For more than a century the restored gospel has been taught in continental Europe. During that period many successes, disappointments, challenges, and events of great consequence have been faced by the Saints there—not the least of which were the two world wars of the twentieth century.
How does the Church fare today in these lands? What is the attitude and tenor of present-day Saints in Europe where, despite our long history among them, the Church continues to face new vistas?
To answer these and similar questions, the Ensign turned to Elder Gordon B. Hinckley of the Council of the Twelve, who, over many years, has frequently visited the Saints throughout Europe.
—Jay M. Todd, Managing Editor
ELDER HINCKLEY: The Church has been actively engaged in Europe since shortly following the opening of the work in the British Isles in 1837. We had a small branch in Germany as early as 1843, which was four years before the Saints came to the Salt Lake Valley. So our roots go back a long time in Europe, almost to the beginnings of the Church. In the century or more since then, thousands have been gathered out of the nations of Europe and have come to the United States.
However, in more recent years the Church has endeavored to take the full programs of the Church to Europe and has encouraged the Saints to remain there and build up Zion in their native lands. The establishment of the temple in Switzerland did much to stabilize the work in Europe. The Saints now have available to them most, if not all, of the facilities for Church activity that they would find anywhere in the world.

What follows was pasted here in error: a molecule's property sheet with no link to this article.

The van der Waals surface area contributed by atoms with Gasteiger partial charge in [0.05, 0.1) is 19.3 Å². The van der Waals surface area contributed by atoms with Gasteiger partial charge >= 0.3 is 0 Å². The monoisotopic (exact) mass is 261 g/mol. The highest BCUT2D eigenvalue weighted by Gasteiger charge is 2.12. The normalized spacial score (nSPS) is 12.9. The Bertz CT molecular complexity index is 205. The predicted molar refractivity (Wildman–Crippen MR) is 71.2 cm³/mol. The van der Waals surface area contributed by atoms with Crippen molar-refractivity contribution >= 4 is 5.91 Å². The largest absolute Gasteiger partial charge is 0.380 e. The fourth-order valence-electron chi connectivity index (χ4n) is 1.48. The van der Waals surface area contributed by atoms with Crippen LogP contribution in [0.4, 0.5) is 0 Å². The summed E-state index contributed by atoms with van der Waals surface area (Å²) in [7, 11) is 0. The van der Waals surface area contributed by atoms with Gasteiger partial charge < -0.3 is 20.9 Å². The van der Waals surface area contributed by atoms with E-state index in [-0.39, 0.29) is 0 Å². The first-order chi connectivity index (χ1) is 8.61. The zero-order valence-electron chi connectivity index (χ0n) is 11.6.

Missionary work over the many decades has gone up and down as far as productivity goes. But that is to be expected. This is something that happens almost everywhere. For example, there were times when Germany seemed more fruitful than it appears today. But we do not always know the facts when we say such things. We are prone to look to the past as a great time of harvest and to judge the present as a time of gleaning, and that is not necessarily true. The German-language missions produce many converts yearly. Among them are men and women with great ability, capacity, faith, and enthusiasm for the work. Furthermore, a large percentage of them come in as families.
It is my judgment that the work today is on a more stable basis in Europe than it has ever been. We have stakes of Zion. We have strong missions. We have capable local leaders. We have Regional Representatives of the Council of the Twelve from those nations. We have mission presidents coming out of those lands, and missionaries who are working among their own people as well as going to other lands to serve. There is stability in the work in Europe such as I think we have never before had. This is most encouraging.